Directed by: Dean Fleischer Camp
Written by: Dean Fleischer Camp, Jenny Slate, Nick Paley
Starring: Jenny Slate, Rosa Salazar, Thomas Mann, Dean Fleischer Camp, Lesley Stahl
Integration into a community is so integral to living a fulfilled life, especially for humans. As social creatures who strive for connection with others, being in a place where we cannot share with others can cause such sad cases of isolation. Apparently, the same thing can be said for little shells as this wonderfully sweet and lovable feature explores. Something that will probably cause a cavity from its sweetness but also provide a zeal for life as it allows us to examine our world and how we connect.
Needing to find a new place after separating from his wife, a documentary filmmaker, Dean (Dean Fleischer Camp) stays at an Airbnb where he meets a small shell who lives there named Marcel (Jenny Slate). As he learned more about Marcel, he begins filming his interactions with the shell and learns more about what is important to him.
Born initially from an internet sensation, I was admittedly unaware of, this feature takes the idea and stretches it to feature length to tell such a heartwarming and touching story about community. It can be seen as a bit wacky that we follow a little shell who goes over the mundane aspect of his life but the experience of this feature proves to be so tender and creates such a wonderful zeal for life that you become enraptured by the experience as something that does not come around often.
Much of the plot centers on Marcel essentially sharing how he lives, takes care of himself and his grandmother Nana Connie (Isabelle Rossellini), along with passing the time. Throughout the feature, he answers all of the questions you might have other than how he exists as a sentient shell. Questions like, how does he live in this house? What does he eat? How does he pass the time? Answers that were not necessary to answer, but the feature falls very much in line with how a documentarian would try to capture the discovery of something incredible. While the audience and Dean may be surprised by it all, the way Marcel explains it all so matter-of-fact just makes it very comedic. As one can imagine, a shell living in a large house would have trouble accessing all it needs to survive, but Marcel shows the innovation he and Nana Connie have utilized to get what they need. Whether it be using a tennis ball to quickly navigate through the house or stepping in a puddle of honey so he can walk on the walls, Marcel’s personality shines through in this feature as such an endearing little being.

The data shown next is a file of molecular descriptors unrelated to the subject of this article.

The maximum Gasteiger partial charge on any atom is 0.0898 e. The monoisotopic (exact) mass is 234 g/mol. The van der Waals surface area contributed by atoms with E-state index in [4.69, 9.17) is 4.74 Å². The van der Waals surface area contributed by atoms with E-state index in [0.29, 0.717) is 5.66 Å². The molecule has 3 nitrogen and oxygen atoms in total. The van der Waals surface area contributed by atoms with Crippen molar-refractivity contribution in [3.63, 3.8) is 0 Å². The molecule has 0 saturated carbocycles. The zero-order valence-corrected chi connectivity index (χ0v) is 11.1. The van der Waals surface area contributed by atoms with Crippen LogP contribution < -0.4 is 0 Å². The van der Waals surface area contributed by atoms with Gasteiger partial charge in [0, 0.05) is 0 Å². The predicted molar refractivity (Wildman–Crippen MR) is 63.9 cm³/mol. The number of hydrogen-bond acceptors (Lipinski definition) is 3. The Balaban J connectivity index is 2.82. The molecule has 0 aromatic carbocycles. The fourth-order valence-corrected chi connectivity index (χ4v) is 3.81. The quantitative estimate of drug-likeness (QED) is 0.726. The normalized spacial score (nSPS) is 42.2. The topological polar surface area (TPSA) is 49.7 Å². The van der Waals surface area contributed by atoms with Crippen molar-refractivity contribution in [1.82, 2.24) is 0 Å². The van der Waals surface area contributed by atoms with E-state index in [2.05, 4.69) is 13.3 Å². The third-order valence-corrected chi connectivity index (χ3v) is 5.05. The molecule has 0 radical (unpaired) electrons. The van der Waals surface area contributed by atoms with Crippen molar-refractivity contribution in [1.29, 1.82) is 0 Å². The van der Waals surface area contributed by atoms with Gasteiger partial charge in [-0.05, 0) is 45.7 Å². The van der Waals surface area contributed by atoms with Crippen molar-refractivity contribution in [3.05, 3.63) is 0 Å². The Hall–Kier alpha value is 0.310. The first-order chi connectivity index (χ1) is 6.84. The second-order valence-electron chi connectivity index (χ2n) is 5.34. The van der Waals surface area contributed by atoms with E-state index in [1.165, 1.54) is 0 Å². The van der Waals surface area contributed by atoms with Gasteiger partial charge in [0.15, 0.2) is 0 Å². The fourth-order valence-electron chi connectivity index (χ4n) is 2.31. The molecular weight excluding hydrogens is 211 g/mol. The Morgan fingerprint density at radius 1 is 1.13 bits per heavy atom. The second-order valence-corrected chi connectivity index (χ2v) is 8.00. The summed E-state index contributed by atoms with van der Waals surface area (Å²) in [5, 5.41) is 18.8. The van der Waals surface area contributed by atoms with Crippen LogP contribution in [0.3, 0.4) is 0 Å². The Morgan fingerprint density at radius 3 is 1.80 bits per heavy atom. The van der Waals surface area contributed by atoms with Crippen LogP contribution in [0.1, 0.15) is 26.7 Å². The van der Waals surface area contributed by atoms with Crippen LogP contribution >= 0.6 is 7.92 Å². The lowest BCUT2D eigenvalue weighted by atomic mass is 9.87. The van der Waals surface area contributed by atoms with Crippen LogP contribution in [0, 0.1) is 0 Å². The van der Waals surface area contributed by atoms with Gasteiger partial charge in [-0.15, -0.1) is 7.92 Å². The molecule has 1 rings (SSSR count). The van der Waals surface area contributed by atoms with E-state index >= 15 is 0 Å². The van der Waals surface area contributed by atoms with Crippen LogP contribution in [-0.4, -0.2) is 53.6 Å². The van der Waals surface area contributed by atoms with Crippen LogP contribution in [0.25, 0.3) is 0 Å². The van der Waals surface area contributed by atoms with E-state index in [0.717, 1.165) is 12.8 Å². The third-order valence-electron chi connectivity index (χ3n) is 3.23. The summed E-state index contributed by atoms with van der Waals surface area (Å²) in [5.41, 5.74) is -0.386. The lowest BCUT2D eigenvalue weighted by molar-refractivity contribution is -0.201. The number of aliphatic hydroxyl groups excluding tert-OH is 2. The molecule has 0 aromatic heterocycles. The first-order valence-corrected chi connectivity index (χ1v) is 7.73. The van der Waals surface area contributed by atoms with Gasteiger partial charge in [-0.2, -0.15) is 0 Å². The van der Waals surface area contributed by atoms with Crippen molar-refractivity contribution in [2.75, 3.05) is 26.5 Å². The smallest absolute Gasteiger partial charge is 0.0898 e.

The sweetness of this film becomes its greatest selling point, especially for any audience members looking for a low-stakes and incredibly enjoyable feature. Sure, there are moments where you could find yourself welling up from the emotion of certain scenes but the film strives to be incredibly cute and succeeds exceptionally well in achieving it. Feeling almost like a cousin of Paddington in its tenderness, zeal for life, and naivety of any cynicism the real world presents. In a way, these two figures represent non-human characters that show us the beauty of things we take for granted. From simple kindness to enjoying the little things life has to offer, this shell can teach us so much, and sometimes it takes something that is not human to accomplish it.
Throughout the narrative, Marcel explains how there used to be a bigger community existing in the house that included other shells outside of him, and Nana Connie and his search for his friends and family becomes a major focal point of the story. His yearning for community and how much it means to him just highlights how it reflects us in the same way as humans. You even see it with Dean and how he’s missing that in being away from his wife. No one is meant to stay alone and while Marcel has Nana Connie, having a foundation of others who care for you and allow you to care for them back must be classified as a need. It’s almost a necessity for us as it is for the little shell.
The animation of this feature is undoubtedly impressive but the true star of the show is Jenny Slate, who not only co-wrote the feature but also does the voice work for Marcel. She’s a talent I have so much respect and admiration for in her craft and she has managed to show such versatility in her work. Whether it be in sitcoms like Parks and Recreation or her bright career in film with Obvious Child and I Want You Back, she has become an individual I will seek out no matter what project she takes on. Her voicework as Marcel is absolutely exceptional as she captures the pure innocence of the little shell and a level of zeal that makes him just so lovable. She has lent her voice to many animated projects throughout her career and this may just be her best one yet.
Sweetness overload would be the best way to describe Marcel the Shell with Shoes on but throughout the feature, it develops a life-affirming message we can all use at times. Something so rich that allows for a reevaluation of how we view our relationships with others and what we cherish during our limited time in this world. All of this comes from following a small shell through the mundanity of life and there’s something incredibly special about that.
One Reply to “Review: Marcel the Shell with Shoes On”
Sweetness is definitely the word for this film, but it’s never cloying.